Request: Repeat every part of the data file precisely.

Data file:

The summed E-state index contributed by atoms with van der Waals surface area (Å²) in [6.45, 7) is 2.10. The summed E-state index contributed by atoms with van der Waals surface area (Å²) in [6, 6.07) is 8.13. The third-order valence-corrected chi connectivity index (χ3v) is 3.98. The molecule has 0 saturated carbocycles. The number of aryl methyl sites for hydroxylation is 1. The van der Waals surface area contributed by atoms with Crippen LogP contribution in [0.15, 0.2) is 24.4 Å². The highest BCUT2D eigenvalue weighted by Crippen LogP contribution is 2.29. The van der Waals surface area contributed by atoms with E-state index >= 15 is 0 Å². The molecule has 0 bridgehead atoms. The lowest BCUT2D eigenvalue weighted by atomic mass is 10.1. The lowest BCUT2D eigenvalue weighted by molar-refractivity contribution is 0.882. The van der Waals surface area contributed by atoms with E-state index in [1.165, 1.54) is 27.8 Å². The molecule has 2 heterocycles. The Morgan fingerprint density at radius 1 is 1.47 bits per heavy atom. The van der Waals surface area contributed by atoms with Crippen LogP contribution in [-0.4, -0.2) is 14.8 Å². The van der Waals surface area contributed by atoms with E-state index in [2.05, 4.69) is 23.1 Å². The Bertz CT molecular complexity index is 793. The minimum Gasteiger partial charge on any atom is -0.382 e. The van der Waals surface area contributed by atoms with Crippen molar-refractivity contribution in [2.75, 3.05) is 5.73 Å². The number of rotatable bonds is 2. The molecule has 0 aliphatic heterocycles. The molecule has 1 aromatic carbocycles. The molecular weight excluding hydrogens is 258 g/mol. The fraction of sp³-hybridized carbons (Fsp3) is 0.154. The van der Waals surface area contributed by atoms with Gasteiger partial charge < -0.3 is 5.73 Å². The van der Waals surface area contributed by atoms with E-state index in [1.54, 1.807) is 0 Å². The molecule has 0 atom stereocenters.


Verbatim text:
The summed E-state index contributed by atoms with van der Waals surface area (Å²) in [6.45, 7) is 2.10. The summed E-state index contributed by atoms with van der Waals surface area (Å²) in [6, 6.07) is 8.13. The third-order valence-corrected chi connectivity index (χ3v) is 3.98. The molecule has 0 saturated carbocycles. The number of aryl methyl sites for hydroxylation is 1. The van der Waals surface area contributed by atoms with Crippen LogP contribution in [0.15, 0.2) is 24.4 Å². The highest BCUT2D eigenvalue weighted by Crippen LogP contribution is 2.29. The van der Waals surface area contributed by atoms with E-state index >= 15 is 0 Å². The molecule has 0 bridgehead atoms. The lowest BCUT2D eigenvalue weighted by atomic mass is 10.1. The lowest BCUT2D eigenvalue weighted by molar-refractivity contribution is 0.882. The van der Waals surface area contributed by atoms with E-state index in [1.165, 1.54) is 27.8 Å². The molecule has 2 heterocycles. The Morgan fingerprint density at radius 1 is 1.47 bits per heavy atom. The van der Waals surface area contributed by atoms with Crippen LogP contribution in [-0.4, -0.2) is 14.8 Å². The van der Waals surface area contributed by atoms with E-state index in [2.05, 4.69) is 23.1 Å². The Bertz CT molecular complexity index is 793. The minimum Gasteiger partial charge on any atom is -0.382 e. The van der Waals surface area contributed by atoms with Crippen molar-refractivity contribution in [2.75, 3.05) is 5.73 Å². The number of rotatable bonds is 2. The molecule has 0 aliphatic heterocycles. The molecule has 1 aromatic carbocycles. The molecular weight excluding hydrogens is 258 g/mol. The fraction of sp³-hybridized carbons (Fsp3) is 0.154. The van der Waals surface area contributed by atoms with Gasteiger partial charge < -0.3 is 5.73 Å². The van der Waals surface area contributed by atoms with E-state index in [1.54, 1.807) is 0 Å². The molecule has 0 atom stereocenters.